Balluta Bay, St Julian’s, where the dead body of Giovanna Brown’s newly born baby girl was discovered floating in the sea on March 10, 1910.Balluta Bay, St Julian’s, where the dead body of Giovanna Brown’s newly born baby girl was discovered floating in the sea on March 10, 1910.

The district medical officer declared that it was a baby girl, apparently a few days old. But even more atrocious was the news that the baby’s throat had been cut by a sharp knife or razor. The head was almost completely severed from the trunk and only the skin at the back of the neck and a few ligaments remained, connecting the head and body. The case remained unsolved. 

A similar case was the discovery of a dead baby in a field in Ħamrun in June 1931. A post-mortem examination revealed that rats had gnawed the body. Four years later a dead baby was also found in a residence in Rue D’Argens, Gżira.

On June 28, 1939, 22-year-old Anni Cardona was accused of killing her newborn baby. Cardona admitted suffocating her baby because she was afraid to tell her father about the child. After a guilty verdict, the jurors asked for clemency because the accused had acted under sudden passion and was not capable of reflecting in the act of committing the crime. The court sentenced Cardona to six years’ imprisonment.

The 1934 law that prohibited the passing of the death sentence upon expectant mothers.The 1934 law that prohibited the passing of the death sentence upon expectant mothers.

 The only recorded case of infanticide in Gozo was that of Mariton Pace who killed her baby in a war shelter. On April 18, 1943, Pace was sentenced to 20 years’ imprisonment after she was found guilty of wilful homicide. The following year, 19-year-old Vittorja Micallef was sentenced to death after she was found guilty of a similar crime. The sentence was, however, commuted to life imprisonment and she died three years later while still serving the prison sentence.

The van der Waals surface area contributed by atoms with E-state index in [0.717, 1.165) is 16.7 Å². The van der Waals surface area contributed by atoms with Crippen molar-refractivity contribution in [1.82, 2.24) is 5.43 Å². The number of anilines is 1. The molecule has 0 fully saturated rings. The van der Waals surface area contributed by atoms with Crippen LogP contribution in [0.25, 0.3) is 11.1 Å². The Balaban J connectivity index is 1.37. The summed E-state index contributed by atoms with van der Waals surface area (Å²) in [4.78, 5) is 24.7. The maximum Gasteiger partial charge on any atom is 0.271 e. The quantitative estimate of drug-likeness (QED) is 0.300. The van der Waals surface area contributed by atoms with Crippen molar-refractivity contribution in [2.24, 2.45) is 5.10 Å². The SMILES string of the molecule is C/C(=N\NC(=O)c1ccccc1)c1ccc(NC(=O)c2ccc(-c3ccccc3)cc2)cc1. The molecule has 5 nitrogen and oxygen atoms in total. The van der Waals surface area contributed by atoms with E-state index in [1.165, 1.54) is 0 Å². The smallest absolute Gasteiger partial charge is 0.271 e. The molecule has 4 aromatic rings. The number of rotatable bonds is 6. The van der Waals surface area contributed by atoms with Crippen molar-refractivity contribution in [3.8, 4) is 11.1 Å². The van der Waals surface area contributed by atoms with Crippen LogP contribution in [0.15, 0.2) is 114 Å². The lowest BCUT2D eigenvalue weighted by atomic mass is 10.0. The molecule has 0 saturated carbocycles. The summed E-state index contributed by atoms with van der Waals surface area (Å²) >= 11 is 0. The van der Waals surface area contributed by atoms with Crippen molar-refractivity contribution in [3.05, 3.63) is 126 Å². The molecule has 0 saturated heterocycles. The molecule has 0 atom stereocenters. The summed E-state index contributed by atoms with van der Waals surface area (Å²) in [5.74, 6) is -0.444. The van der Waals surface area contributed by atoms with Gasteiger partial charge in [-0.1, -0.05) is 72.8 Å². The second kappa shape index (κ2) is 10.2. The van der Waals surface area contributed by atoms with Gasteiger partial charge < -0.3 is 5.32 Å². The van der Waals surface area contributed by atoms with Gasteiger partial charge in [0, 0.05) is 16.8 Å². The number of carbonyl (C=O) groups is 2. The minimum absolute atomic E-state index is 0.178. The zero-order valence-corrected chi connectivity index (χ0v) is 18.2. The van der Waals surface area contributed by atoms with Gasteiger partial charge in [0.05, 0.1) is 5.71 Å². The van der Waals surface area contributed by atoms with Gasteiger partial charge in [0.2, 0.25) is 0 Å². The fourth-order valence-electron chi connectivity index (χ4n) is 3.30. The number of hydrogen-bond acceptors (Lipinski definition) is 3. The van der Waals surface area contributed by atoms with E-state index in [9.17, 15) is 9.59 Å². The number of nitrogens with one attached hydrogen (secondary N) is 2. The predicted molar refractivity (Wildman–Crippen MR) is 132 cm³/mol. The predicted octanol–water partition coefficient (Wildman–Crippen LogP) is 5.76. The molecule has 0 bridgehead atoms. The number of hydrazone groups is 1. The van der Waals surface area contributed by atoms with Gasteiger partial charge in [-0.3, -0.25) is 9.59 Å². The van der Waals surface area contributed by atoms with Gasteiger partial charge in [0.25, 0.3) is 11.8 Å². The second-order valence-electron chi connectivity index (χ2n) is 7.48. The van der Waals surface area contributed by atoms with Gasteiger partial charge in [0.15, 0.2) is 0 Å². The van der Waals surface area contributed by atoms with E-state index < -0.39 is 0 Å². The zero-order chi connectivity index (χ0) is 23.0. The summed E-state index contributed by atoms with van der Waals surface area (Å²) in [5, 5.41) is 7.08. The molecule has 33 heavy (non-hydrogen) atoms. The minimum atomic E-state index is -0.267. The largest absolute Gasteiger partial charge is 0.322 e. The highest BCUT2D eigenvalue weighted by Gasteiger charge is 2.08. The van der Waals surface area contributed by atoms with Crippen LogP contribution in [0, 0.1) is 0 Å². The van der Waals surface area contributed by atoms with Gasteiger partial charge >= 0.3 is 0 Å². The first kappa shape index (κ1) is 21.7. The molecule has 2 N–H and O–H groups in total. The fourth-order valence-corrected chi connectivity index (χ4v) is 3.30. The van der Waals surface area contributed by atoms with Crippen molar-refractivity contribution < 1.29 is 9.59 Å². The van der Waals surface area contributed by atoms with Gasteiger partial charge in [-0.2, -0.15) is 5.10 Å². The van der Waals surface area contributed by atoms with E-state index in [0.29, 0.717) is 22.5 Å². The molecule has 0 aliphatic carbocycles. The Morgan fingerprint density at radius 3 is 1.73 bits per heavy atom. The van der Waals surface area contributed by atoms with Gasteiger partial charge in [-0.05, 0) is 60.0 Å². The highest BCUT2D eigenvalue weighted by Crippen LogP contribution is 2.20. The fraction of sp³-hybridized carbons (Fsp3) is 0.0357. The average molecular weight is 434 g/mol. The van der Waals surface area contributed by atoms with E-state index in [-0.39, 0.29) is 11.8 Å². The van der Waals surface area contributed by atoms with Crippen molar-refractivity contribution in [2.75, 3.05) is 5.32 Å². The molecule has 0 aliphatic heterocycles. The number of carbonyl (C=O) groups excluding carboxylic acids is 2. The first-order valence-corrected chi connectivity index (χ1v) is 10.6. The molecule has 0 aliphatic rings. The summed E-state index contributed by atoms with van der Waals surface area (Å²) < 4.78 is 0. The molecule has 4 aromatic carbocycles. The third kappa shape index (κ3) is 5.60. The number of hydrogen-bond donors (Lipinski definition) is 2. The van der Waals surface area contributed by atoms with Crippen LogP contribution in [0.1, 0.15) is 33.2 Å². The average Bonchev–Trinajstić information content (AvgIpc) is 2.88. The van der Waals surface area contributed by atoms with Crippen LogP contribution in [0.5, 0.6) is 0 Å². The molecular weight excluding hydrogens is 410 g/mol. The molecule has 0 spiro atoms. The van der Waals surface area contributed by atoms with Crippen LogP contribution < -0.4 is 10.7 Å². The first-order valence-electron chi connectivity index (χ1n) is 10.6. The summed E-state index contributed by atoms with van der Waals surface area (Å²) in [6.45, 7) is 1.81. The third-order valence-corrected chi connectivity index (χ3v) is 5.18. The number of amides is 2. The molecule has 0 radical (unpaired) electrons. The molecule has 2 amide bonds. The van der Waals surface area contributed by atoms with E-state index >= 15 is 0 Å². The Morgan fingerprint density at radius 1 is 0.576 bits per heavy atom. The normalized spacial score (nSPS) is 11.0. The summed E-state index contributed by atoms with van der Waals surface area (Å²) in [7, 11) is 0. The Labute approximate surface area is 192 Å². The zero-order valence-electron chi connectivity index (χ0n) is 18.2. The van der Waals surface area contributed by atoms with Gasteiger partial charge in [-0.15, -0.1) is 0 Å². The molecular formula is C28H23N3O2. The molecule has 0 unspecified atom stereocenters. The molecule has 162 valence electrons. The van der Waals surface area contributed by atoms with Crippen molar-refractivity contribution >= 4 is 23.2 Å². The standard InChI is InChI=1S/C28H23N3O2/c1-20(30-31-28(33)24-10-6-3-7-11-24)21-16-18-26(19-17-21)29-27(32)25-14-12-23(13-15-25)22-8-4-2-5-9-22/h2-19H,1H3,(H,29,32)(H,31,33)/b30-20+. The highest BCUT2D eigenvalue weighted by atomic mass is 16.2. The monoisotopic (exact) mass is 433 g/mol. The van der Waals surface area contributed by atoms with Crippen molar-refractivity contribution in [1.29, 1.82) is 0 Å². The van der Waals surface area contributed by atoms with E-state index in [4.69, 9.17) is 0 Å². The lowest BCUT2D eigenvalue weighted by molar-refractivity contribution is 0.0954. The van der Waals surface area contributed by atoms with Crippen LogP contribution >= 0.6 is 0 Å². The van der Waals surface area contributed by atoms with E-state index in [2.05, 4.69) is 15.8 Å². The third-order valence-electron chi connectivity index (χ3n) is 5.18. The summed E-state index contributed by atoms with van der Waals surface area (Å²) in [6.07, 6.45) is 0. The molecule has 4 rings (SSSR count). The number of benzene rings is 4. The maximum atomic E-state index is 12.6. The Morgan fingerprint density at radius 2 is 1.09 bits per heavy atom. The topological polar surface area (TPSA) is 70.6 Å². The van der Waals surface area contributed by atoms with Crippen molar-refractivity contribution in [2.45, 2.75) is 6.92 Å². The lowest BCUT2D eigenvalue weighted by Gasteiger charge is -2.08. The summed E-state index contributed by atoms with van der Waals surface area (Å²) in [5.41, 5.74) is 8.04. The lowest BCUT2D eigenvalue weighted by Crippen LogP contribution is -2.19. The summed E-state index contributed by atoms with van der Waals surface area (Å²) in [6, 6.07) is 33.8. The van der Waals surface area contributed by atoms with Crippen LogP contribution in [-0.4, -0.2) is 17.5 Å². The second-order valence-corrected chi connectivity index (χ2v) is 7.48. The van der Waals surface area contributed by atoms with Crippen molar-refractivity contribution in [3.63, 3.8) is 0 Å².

The infanticide law of 1947 effectively abolished the death penalty for a woman who deliberately killed her newborn child, while the balance of her mind was disturbed as a result of giving birth.

The 1947 amendment of the criminal code stated that: “Where a woman by any wilful act or omission causes the death of her child under the age of 12 months, but at the time of the act or omission the balance of her mind was disturbed by reason of her not having fully recovered from the effects of giving birth to the child or by reason of the effects of the lactation consequent upon the birth of the child, then, notwithstanding that the circumstances were such that but for this section the offence would have amounted to wilful homicide, shall be guilty of infanticide and shall be liable to the punishment of imprisonment for a term not exceeding 20 years.”

Only the mother of the child can be charged with infanticide; any other person assisting in the act of killing is liable to be charged with wilful homicide.

The first woman indicted under the new law was a 36-year-old unmarried woman from Valletta. After giving birth to a child, the woman left the baby behind Lintorn Barracks in Floriana.

The discovery was made a few days later and the woman was charged with infanticide through abandonment and exposure of the baby. On February 28, 1964, the accused was found guilty of concealment of the birth of a child and sentenced to four months’ imprisonment.

The last newborn homicide trial was held in October 1982. A 26-year-old unmarried woman was indicted with wilful homicide after throwing her baby from the window of her fourth floor apartment in Valletta. The body of the baby was found at 5am on June 6, 1979. Medical experts appointed by the court declared that the woman was of sound mind when she committed the crime. For this reason, the woman was accused of wilful homicide, not infanticide. However, the jurors were compassionate in their verdict and found her guilty of infanticide, a lesser crime with a lesser punishment. In view of the fact that the accused had not been granted bail and her trial had been heard after more than three years, the compassionate judge sentenced her to just four days’ imprisonment.